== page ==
‘This can’t be happening’
The next day, the Rupp family was heading home from church when they spotted ambulances speeding down the street. “Man, there must’ve been a terrible accident,” Rupp remembers his father saying. Rupp says he thought little of it as the family arrived home and ate lunch.
Later that afternoon, Larry Rupp remembers, Bobby and Larry headed out to their family’s bunkhouse, a small building near the Rupp home where the boys slept and showered. Bobby sat on his bed cleaning his father’s gun, a .22-caliber Browning he and his father used for rabbit hunting. Larry sat next to him.
Larry recalls hearing a knock at the bedroom door. His father, flanked by Clarence Ewalt, a family friend and the father of one of Nancy’s best friends, appeared in the doorframe. Larry could see tears on both men’s cheeks.
“There’s been a tragedy,” both Rupp brothers remember Ewalt saying. “They’re dead. The Clutters are dead. We found them…”
“No. No. This can’t happen,” Bob Rupp remembers thinking frantically. “You read about this stuff. It doesn’t happen here. Not in Holcomb.”
As Larry Rupp remembers that day, his older brother — never one for outbursts –threw the Browning on the floor. Bob has never touched a gun since.
The boys were in shock. The elder vowed to drive to the Clutter farm right then and there. Ewalt advised against it, saying, “They’re not alive anymore, Bobby.” He offered nothing else. Didn’t say anything about the gruesome scene he, his daughter and another girl had discovered that morning. Didn’t say how each of the Clutters had been shot at point-blank range — Herb first, then Kenyon, Nancy and Bonnie. Didn’t say what nobody yet knew — that before Nancy was shot, she’d said, “Please don’t,” then turned to the wall when she realized what was about to happen.
Bobby drove anyway, Larry accompanying — even though “In Cold Blood” says the boys ran the three miles to the Clutter farm. It’s a discrepancy that still stands out to those close to Rupp: family friends, Coleen, even Larry, who hasn’t read the book but knows where Capote erred.
When the boys pulled up, though, they couldn’t get close; emergency vehicles surrounded the farmhouse. So Bobby called Sue Kidwell, a classmate and Nancy’s best friend. Sue and Nancy were planning to be roommates at Kansas State University the next year and study art. If something had happened, Bobby thought, Sue would know.
Her mother answered. She was sobbing. It was true.
That evening, Bobby, Larry and Sue went to Price & Sons Funeral Home in Garden City, where the Clutters’ bodies had been prepared for viewing. Bobby was to be a pallbearer for Nancy at the funeral, Larry for Kenyon. Larry remembers watching Bobby, wondering whether he would snap out of his daze and break down. He hadn’t seen him shed a tear yet, even when Larry had shared his own deepest fear: What would’ve happened if Bobby had still been in the house when Hickock and Smith arrived?
The three approached the caskets. When Bobby saw Nancy, lying so still and wearing the red velveteen dress she’d just finished sewing, he remembers feeling as though he’d been punched in the stomach. “This is real,” he thought. “Nancy’s gone.”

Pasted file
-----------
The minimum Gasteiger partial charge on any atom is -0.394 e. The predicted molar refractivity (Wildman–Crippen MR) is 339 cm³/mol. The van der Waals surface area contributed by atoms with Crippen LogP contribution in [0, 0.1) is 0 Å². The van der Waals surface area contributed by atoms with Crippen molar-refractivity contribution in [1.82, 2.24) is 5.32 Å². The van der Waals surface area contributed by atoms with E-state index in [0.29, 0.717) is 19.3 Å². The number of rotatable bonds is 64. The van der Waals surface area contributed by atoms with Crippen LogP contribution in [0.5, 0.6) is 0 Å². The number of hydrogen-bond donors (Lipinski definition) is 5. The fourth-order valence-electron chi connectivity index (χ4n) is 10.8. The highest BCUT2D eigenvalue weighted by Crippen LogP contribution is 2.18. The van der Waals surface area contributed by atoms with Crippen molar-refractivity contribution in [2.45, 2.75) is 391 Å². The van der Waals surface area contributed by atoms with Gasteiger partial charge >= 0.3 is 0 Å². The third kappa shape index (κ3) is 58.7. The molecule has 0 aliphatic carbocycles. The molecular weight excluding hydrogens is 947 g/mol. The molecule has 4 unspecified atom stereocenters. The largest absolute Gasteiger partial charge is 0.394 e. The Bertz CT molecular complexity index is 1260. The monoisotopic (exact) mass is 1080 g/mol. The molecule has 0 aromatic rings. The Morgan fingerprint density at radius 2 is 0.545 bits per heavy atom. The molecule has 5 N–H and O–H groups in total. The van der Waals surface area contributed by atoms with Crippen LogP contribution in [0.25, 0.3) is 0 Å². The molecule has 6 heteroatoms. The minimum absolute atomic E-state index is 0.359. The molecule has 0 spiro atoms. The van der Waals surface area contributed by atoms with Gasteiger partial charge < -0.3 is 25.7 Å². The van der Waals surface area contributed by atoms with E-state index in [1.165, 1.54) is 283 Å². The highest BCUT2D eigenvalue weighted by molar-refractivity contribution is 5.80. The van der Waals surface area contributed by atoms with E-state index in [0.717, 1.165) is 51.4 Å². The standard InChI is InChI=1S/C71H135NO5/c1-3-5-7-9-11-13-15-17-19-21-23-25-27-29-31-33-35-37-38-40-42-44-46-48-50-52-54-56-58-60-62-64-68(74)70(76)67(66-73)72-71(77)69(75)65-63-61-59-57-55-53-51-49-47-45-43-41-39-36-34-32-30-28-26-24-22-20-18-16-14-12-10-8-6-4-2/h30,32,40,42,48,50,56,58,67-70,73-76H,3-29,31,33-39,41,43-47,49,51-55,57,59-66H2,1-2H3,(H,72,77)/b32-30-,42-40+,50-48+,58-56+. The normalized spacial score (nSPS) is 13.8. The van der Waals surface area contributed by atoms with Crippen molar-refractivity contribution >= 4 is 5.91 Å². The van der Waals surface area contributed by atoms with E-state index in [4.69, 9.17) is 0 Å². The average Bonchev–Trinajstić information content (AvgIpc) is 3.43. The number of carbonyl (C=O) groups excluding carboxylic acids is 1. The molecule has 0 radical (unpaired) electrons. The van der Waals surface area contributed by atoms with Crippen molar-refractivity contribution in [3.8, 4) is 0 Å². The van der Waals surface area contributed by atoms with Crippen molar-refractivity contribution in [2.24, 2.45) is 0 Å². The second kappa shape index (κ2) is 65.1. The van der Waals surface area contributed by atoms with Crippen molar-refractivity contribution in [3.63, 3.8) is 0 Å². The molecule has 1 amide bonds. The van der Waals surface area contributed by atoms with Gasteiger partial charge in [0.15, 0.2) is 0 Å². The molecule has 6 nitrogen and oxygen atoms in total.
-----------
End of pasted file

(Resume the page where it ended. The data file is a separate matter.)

Recounting the day, Rupp is candid but solemn. He speaks deliberately, reflectively. He’s relaxed, hands loosely folded on the kitchen table, but his occasional pauses and slow exhalations expose a sadness that four and a half decades have not completely erased.
Rupp remembers cupping Nancy’s hand in his. With Sue and Larry at either side, he wept openly. The sobs shook his body. Larry says today that he couldn’t watch. He averted his eyes.
It was the only time anyone would ever see Bobby cry.
Boyfriend and suspect
The day after the murders, police officers drove up to the Rupp farm and ushered Bobby to their car. He and several classmates had stayed home from school that day, grieving.
“We heard you saw the family Saturday night, and we just want to ask you a few questions,” Rupp remembers the officers saying. He spent hours at the station, answering questions and taking a lie-detector test. He didn’t even own a shotgun, he kept saying.
He understands why he was questioned, he says with a slight shrug and with Coleen nodding in agreement. After all, he was the last to see the Clutters alive.
What he doesn’t understand is why, even after he passed the lie-detector test, police went to Holcomb High School the next day and cleaned out his locker — even took his tennis shoes. He doesn’t understand why people around town started giving him strange looks. Why even some of his best friends turned on him.
The isolation got so bad that Bobby decided to transfer to Garden City High School to finish his junior year. The kids were nicer there; they weren’t so close to the case. Still, because the transfer made him ineligible to play basketball or run track, he spent his days idly. Without question, he says, it was one of the most trying times of his life. He’s not sure how he would have made it through those months without Larry and his basketball coach.
“It’s something no child should ever have to go through,” he says, without offering much more. He looks down at his hands, still clasped on the kitchen table. “It was tough. Real tough.” Across from him, Coleen watches her husband and listens without interruption and without pushing him to keep talking. He’s shared these memories with her only a few times, and she, more than almost anyone else, knows that Bob won’t talk until he’s ready.
The next year, he says — his senior year — that same basketball coach convinced Bobby to come back to Holcomb. By then, Hickock and Smith had been convicted, and the rumors about his involvement in the case had fizzled. So Bobby returned. But another transfer made him ineligible for sports yet again. To give him something to do, the school superintendent hired him as a bus driver. Three times a day, Bobby picked up and dropped off children throughout the community.